The financial crisis triggered a broader and deeper crisis of confidence among business, investors and consumers. Central banks intervened with unprecedented measures to ensure liquidity and prevent systemic collapse. In response to the ensuing global recession, governments intervened in many countries with record stimulus packages to boost demand. Though their intervention proved vital, governments now need to avoid becoming the main cause of the next crisis.
Government debt has reached historical levels for peace time in a number of advanced economies. Though necessary at the time, the costs of their interventions, combined with the long-standing burden of pensions and health spending, have left several major economies in a historically weak fiscal position with mounting debt. Collectively, G20 budget deficits now stand at 7.9% of their combined GDP4.
(4 International Monetary Fund, The State of Public Finances Cross-Country Fiscal Monitor: November 2009).
With a few exceptions, the larger advanced economies have been the most affected by fiscal crises. According to the IMF, by 2014, the average debt-to-GDP ratio of advanced economies that are members of the G20 is expected to climb from the 2007 pre-crisis level of 78% to 118%. In sharp contrast, emerging economies, with smaller governments and lower exposure to the banking crisis, kept their fiscal houses in order. According to the same IMF analysis, between 2007 and 2014 the average debt-to-GDP ratio of emerging countries that are members of the G20 will never exceed 40%. For once, and in contrast to the 1980s and 1990s, emerging economies are not causal to a global fiscal crisis.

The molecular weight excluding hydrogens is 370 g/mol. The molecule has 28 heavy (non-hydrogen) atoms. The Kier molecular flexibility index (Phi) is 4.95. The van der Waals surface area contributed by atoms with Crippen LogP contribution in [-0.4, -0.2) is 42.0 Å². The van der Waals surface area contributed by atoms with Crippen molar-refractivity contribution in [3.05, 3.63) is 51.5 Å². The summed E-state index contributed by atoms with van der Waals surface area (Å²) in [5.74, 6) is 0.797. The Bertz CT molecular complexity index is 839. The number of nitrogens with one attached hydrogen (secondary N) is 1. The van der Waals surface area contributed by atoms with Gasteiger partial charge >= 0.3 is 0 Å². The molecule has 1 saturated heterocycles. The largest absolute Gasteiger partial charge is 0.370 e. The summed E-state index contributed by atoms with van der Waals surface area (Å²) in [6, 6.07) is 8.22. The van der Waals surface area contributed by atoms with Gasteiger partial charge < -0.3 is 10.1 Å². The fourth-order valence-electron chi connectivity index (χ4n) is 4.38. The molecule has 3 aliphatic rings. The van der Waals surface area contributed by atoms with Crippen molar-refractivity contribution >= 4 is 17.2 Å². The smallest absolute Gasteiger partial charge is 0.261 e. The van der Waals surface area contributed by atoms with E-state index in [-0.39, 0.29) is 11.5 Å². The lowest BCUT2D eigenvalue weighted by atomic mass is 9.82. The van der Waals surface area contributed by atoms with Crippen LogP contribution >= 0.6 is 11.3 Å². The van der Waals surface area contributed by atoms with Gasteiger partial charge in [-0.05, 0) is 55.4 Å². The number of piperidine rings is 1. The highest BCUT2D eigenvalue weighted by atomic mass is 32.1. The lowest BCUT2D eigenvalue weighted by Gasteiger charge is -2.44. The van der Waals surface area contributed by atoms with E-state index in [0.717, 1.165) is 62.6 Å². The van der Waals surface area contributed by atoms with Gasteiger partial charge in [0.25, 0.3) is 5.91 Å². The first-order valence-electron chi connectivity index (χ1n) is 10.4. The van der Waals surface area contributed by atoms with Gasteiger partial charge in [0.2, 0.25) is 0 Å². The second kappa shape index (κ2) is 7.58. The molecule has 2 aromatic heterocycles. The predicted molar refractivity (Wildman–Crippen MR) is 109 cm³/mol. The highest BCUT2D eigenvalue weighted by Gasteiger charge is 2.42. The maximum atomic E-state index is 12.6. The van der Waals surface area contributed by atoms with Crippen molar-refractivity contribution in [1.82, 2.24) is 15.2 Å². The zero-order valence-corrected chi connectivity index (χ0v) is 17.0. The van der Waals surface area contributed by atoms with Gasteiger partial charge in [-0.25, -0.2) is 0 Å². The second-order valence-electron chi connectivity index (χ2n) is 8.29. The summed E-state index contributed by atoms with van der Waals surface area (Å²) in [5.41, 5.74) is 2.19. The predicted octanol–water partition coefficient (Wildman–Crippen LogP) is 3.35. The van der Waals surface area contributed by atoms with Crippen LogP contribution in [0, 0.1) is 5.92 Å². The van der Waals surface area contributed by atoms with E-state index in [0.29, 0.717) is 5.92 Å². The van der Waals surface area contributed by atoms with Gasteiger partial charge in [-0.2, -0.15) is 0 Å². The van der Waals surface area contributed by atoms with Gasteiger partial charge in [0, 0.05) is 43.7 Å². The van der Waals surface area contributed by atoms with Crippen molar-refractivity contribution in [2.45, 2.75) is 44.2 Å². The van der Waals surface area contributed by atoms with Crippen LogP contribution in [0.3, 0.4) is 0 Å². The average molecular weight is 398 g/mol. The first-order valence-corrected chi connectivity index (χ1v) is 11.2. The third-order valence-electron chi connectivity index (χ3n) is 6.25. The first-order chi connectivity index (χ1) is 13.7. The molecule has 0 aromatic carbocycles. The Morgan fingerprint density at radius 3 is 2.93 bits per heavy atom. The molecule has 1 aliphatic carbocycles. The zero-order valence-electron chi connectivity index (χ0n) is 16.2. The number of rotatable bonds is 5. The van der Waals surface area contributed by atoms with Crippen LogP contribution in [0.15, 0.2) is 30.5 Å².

Governments, in the US and the United Kingdom in particular, are now faced with a set of tough choices, all with consequences for future global risks. The most pressing is how to time a gradual and credible withdrawal of fiscal stimulus so that the recovery is sustained but not so late that fiscal deficits cause fears of sovereign debt deterioration and a flight to safety that could drain their economies of capital and confidence. Governments need to develop sound exit strategies and communicate them clearly to reassure investors and taxpayers.
The implications for social systems: a new social contract for the 21st century?
The difficulties posed by the combination of weak fiscal positions and long-term pressures from current social spending trajectories are considerable. A generational approach that also accounts for the fiscal burden facing current and future generations (accounting mainly for social security and government-supported healthcare) reveals huge fiscal gaps. According to one estimate5, the United States alone has to reckon with a gap of US$ 66 trillion, a figure more than five times current GDP and almost double the US national wealth. Similar outsized generational debt-to-GDP ratios are obtained for many other advanced economies.